• Rinse away soapy residue using hot or warm water, and then use a microfiber or cotton cloth to dry the sink and fixtures thoroughly. 

How to Make Your Copper Sink Shine

If you prefer your copper sink to shine instead of developing a darker patina, you can buy a lacquered copper sink to slow down the patina’s development and help you maintain shine. However, you’ll still need to care for it regularly to maintain its shine. 

Clean and wax the sink regularly if you want a like-new look. If the sink starts to get dark, use copper polish to restore it; however, ensure that it is designed for copper. After polishing, apply copper wax and buff it to get the shine you want.

You can do this every four to six weeks or more often if you notice the sink starting to discolor. 

How to Deal With Green Spots or Discoloration

Green spots or discoloration on copper, also known as verdigris, occur naturally and are not harmful to the metal. Instead, it’s a build-up of minerals that can be caused by prolonged exposure to moisture and by some soap. 

You can prevent verdigris by wiping your copper sink after each use to keep water from pooling and to ensure that soap residue doesn’t linger on the surface. Also, pay special attention to the drain, faucets, and other fixtures where water lingers, causing discoloration. 

When verdigris occurs, wipe it off with a cotton or microfiber cloth. You can apply additional pressure with a fingernail; however, do not scratch verdigris off a surface using an abrasive. If you need more scouring power to remove verdigris, make a paste of baking soda and water and use a sponge to apply it to the copper in a circular motion before rinsing off. 

How to Clean a White Porcelain Kitchen Sink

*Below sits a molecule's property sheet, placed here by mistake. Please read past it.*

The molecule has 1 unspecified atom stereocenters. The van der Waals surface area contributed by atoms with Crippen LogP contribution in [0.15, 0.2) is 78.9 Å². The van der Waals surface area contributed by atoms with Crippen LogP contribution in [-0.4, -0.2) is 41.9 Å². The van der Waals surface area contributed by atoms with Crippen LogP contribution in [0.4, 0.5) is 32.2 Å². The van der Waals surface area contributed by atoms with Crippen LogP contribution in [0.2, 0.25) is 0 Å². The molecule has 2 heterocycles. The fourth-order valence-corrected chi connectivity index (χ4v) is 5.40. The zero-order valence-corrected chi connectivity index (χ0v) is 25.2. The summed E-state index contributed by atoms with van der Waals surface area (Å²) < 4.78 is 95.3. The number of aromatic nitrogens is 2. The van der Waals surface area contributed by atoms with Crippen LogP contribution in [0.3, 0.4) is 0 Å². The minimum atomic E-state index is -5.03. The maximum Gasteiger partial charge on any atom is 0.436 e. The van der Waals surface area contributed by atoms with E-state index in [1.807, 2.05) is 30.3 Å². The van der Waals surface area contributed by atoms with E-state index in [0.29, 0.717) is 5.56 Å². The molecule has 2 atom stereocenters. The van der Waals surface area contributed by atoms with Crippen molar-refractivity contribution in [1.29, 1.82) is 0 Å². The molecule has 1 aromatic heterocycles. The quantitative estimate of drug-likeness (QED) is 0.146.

Porcelain is elegant, sturdy, and prone to blemishes and grime. Food stains are the primary problem for porcelain in your kitchen; therefore, promptly clean up tea bags, coffee grounds, and food scraps. 

You can protect your porcelain sink by placing a soft dish mat or drainer into the basin. However, if you notice some staining despite implementing the preventive measures, you can try the methods below to clean your porcelain kitchen sink:

Before you clean your porcelain sink, remember that the best rule of thumb is to not clean porcelain with anything that would scratch the glass.

What You Need:

  • Non-abrasive sponge
  • Microfiber cloth
  • Dish soap
  • Hydrogen peroxide
  • Baking soda

Procedure for Regular Cleaning and Removing Surface Stains

  • Wet your non-abrasive sponge or microfiber cloth with warm water and a few squirts of dish soap.
  • Wipe down the sink and apply a little elbow grease to any extra dirty spots.
  • Rinse away the soap and grime. 

Deep-Cleaning a White Porcelain Kitchen Sink

You can use the method below when deep-cleaning your sink monthly or to get rid of stubborn stains, gnarly grime, and rust spots. 

Here’s how to do it:

  • Wet your sponge or microfiber cloth, and then sprinkle the sink with baking soda. 
  • Scrub the baking soda into the sink in circular motions. 
  • Pour a small amount of hydrogen peroxide onto the sponge or cloth and continue scrubbing. 
  • Rinse the sink thoroughly and ensure that baking soda or hydrogen peroxide doesn’t remain on your sink.

What Shouldn’t You Use to Clean Porcelain?

Porcelain is a strong, low-maintenance material. However, it’s also a brittle material with a tendency to scratch. Therefore, you should avoid these products and tools if you want to keep your sink looking its best:

  • Abrasive tools such as steel wool and scouring pads can cause unsightly scratches on your porcelain sink.
  • Chlorine bleach can permanently damage the finish on antique and colored porcelain if left on any porcelain sink for too long. 
  • Abrasive cleaners that contain harsh chemicals can stain, scratch or damage the finish on porcelain sinks. 

Regardless of your kitchen sink type, you’ll want to tackle the faucet, drain, and handles when deep cleaning. You can use an old toothbrush to get into the hard-to-reach nooks and crannies. 

The dirtiest parts of a sink include the drain area, strainer, and right around faucet area. When cleaning this area, you can use a hard toothbrush and a magic eraser. 

However, be sure not to mix chemicals when cleaning your sink because they can produce dangerous toxins that might pollute the air in your home.